6. If Trump were elected by and working for Russia, that would tell us nothing about NATO. Imagine if Boris Yeltsin were indebted to the United States and ended the Soviet Union. Would that tell us whether ending the Soviet Union was a good thing, or whether the Soviet Union was obsolete for serious reasons? If Trump were a Russian pawn and began reversing all of his policies on Russia to match that status, including restoring his support for the INF Treaty and engaging in major disarmament negotiations, and we ended up with a world of dramatically reduced military spending and nuclear armaments, with the possibility of all dying in a nuclear apocalypse significantly lowered, would that too simply be a bad thing because Trump?

7. Russia is not a military threat to the world. That Russia would cheer NATO’s demise tells us nothing about whether we should cheer too. Numerous individuals and entities who indisputably helped to put Trump in the White House would dramatically oppose and others support NATO’s demise. We can’t go by their opinions either, since they don’t all agree. We really are obliged to think for ourselves. Russia is a heavily armed militarized nation that commits the crime of war not infrequently. Russia is a top weapons supplier to the world. All of that should be denounced for what it is, not because of who Russia is or who Trump is. But Russia spends a tiny fraction of what the United States does on militarism. Russia has been reducing its military spending each year, while the United States has been increasing its military spending. U.S. annual increases have sometimes exceeded Russia’s entire military budget. The United States has bombed nine nations in the past year, Russia one. The United States has troops in 175 nations, Russia in 3. Gallup and Pew find populations around the world viewing the United States, not Russia, as the top threat to peace in the world. Russia has asked to join NATO and the EU and been rejected, NATO members placing more value on Russia as an enemy. Anonymous U.S. military officials describe the current cold war as driven by weapons profits. Those profits are massive, and NATO now accounts for about three-quarters of military spending and weapons dealing on the globe.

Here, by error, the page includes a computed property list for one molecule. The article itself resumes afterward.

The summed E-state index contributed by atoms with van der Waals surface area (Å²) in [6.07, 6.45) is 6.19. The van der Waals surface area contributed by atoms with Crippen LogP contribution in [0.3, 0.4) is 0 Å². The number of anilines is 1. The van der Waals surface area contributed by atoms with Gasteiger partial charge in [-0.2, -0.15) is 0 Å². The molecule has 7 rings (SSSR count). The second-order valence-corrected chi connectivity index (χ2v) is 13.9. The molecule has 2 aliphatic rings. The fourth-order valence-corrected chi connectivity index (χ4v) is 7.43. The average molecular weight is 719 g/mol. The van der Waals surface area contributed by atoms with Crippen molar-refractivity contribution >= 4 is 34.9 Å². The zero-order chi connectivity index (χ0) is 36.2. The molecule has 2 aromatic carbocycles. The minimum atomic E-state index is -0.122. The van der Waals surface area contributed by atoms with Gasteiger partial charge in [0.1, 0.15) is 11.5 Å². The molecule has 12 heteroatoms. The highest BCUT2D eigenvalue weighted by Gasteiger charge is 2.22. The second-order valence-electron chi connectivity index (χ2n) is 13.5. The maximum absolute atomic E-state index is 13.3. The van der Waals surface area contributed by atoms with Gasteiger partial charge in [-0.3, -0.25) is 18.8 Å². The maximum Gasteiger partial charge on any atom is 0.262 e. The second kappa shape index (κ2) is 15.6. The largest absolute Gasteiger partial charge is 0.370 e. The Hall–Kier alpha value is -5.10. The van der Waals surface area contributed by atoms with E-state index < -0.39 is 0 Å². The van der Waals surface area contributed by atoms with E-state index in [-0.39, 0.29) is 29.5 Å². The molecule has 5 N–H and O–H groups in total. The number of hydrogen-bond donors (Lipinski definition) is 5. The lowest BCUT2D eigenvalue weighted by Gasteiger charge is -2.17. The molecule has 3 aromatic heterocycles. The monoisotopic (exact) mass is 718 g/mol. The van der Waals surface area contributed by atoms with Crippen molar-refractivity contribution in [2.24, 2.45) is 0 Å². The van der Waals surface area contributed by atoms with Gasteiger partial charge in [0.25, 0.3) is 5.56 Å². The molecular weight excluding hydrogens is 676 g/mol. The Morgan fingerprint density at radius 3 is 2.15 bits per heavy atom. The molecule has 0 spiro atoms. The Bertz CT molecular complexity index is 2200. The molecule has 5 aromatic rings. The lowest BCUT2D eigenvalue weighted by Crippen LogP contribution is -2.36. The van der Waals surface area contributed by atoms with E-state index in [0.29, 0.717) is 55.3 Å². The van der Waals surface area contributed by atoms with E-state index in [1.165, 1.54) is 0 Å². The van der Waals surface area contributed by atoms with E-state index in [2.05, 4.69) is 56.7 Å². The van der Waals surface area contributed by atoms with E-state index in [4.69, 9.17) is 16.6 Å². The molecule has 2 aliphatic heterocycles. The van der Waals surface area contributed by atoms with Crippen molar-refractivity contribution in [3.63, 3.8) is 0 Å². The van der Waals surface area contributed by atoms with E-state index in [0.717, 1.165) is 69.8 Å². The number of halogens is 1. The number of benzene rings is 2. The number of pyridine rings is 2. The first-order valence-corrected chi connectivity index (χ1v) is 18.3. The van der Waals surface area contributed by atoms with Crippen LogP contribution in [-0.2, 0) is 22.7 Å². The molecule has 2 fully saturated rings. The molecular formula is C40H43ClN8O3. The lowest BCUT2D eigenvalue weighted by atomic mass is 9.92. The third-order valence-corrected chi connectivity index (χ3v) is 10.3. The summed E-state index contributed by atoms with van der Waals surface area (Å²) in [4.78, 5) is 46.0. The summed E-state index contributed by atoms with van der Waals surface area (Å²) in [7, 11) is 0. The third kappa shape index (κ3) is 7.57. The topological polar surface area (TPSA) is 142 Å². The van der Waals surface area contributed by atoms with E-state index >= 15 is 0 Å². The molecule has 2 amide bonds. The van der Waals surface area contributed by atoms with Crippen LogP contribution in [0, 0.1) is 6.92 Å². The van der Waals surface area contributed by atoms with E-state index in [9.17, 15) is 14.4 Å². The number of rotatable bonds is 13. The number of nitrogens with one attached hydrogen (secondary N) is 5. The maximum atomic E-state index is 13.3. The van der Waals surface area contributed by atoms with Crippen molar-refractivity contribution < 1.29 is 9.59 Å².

8. Crimea has not been seized. According to the New York Times, “American national security officials believe that Russia has largely focused on undermining solidarity between the United States and Europe after it annexed Crimea in 2014. Its goal was to upend NATO, which Moscow views as a threat.” Again we have an anonymous claim as to a goal of a government in committing an action that never occurred. We can be fairly certain such things are simply made up. The vote by the people of Crimea to re-join Russia is commonly called the Seizure of Crimea. This infamous seizure is hard to grasp. It involved a grand total of zero casualties. The vote itself has never been re-done. In fact, to my knowledge, not a single believer in the Seizure of Crimea has ever advocated for re-doing the vote. Coincidentally, polling has repeatedly found the people of Crimea to be happy with their vote. I’ve not seen any written or oral statement from Russia threatening war or violence in Crimea. If the threat was implicit, there remains the problem of being unable to find Crimeans who say they felt threatened. (Although I have seen reports of discrimination against Tartars during the past 4 years.) If the vote was influenced by the implicit threat, there remains the problem that polls consistently get the same result. Of course, a U.S.-backed coup had just occurred in Kiev, meaning that Crimea — just like a Honduran immigrant — was voting to secede from a coup government, by no means an action consistently frowned upon by the United States.